Yam (Dioscorea spp) is an essential tuber crop for hundreds of millions of people in many African, Asian and South American countries. Considering in particular Southwest Nigeria, chips, flakes and flours are amongst the most common shelf-stable traditionally-processed yam products. This paper reports a systematic study on the proximate (moisture, protein, carbohydrate, fibre, fat, ash and gross energy) and mineral composition of these three food commodities sold in Nigerian markets. Results showed no significant differences in the moisture, crude protein and fibre content of all samples (10.0–12.3, 2.7–4.3 and 1.3–2.0 wt%, respectively). Gross energy was also comparable for all yam derived food items (between 3300 and 3507 kcal/kg), contradicting the common belief that yam flakes have lower nutritional value than chips and flours. Considering the mineral composition, Ca, Mg, P and K were the predominant macronutrients. Micronutrients such as Zn, Co, Mn and Cu were also detected. Significant differences existed between products, and their various sources (markets). Principal component analysis showed a direct correlation between ash content of the samples and the assessed macronutrients, irrespective of the market, or the seller of the commodities. This study confirmed that yam derived food stuffs have an adequate nutritional composition, irrespective of their form and/or origin.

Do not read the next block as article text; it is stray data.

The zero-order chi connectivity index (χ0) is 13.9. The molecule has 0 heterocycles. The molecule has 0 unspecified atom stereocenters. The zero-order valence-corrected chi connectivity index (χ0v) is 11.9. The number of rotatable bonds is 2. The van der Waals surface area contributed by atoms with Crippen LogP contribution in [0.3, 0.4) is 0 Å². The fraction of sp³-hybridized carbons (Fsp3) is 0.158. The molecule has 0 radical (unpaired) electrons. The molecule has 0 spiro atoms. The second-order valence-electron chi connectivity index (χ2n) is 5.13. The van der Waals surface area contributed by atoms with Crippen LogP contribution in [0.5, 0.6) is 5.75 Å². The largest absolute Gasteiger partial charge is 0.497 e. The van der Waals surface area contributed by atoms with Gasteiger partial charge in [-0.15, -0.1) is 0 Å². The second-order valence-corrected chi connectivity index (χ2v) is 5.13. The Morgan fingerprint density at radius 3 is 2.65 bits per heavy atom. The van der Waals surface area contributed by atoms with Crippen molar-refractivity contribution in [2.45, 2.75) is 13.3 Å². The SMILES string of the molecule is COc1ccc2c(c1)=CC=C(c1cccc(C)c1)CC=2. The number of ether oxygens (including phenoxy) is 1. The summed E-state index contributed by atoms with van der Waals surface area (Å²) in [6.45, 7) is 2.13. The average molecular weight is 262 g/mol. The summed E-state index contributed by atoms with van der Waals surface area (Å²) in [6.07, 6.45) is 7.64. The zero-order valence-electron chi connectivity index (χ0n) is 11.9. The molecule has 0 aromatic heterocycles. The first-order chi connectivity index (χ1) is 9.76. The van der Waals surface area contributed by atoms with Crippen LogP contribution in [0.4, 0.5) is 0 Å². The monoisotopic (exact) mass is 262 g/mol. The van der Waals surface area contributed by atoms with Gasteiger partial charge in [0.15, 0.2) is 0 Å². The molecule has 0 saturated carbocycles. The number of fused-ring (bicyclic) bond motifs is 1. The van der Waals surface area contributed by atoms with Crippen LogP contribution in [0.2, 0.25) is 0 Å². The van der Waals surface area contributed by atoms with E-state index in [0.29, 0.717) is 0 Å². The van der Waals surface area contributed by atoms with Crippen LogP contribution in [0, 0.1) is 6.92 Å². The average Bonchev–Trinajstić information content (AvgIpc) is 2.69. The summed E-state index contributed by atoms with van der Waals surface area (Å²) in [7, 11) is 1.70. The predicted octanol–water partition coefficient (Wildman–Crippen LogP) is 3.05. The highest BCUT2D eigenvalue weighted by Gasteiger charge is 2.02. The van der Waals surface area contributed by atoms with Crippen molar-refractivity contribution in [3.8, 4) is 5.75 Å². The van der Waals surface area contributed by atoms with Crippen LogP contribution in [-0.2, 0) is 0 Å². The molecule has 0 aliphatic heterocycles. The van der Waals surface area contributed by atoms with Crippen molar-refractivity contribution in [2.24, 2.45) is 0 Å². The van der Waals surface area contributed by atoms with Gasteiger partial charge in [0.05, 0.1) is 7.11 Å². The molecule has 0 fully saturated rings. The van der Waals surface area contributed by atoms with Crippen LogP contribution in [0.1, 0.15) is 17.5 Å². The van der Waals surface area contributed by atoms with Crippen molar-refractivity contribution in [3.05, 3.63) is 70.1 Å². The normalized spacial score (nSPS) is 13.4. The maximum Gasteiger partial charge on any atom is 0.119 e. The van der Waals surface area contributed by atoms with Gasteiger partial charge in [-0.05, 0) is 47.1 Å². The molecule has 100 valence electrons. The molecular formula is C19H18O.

Study of the proximate and mineral composition of different Nigerian yam chips, flakes and flours
C. I. OmohimiC. PiccirilloEmail authorM. RorizV. FerraroM. W. VasconcelosL. O. SanniK. TomlinsM. M. PintadoL. A. Abayomi
Categories: Research development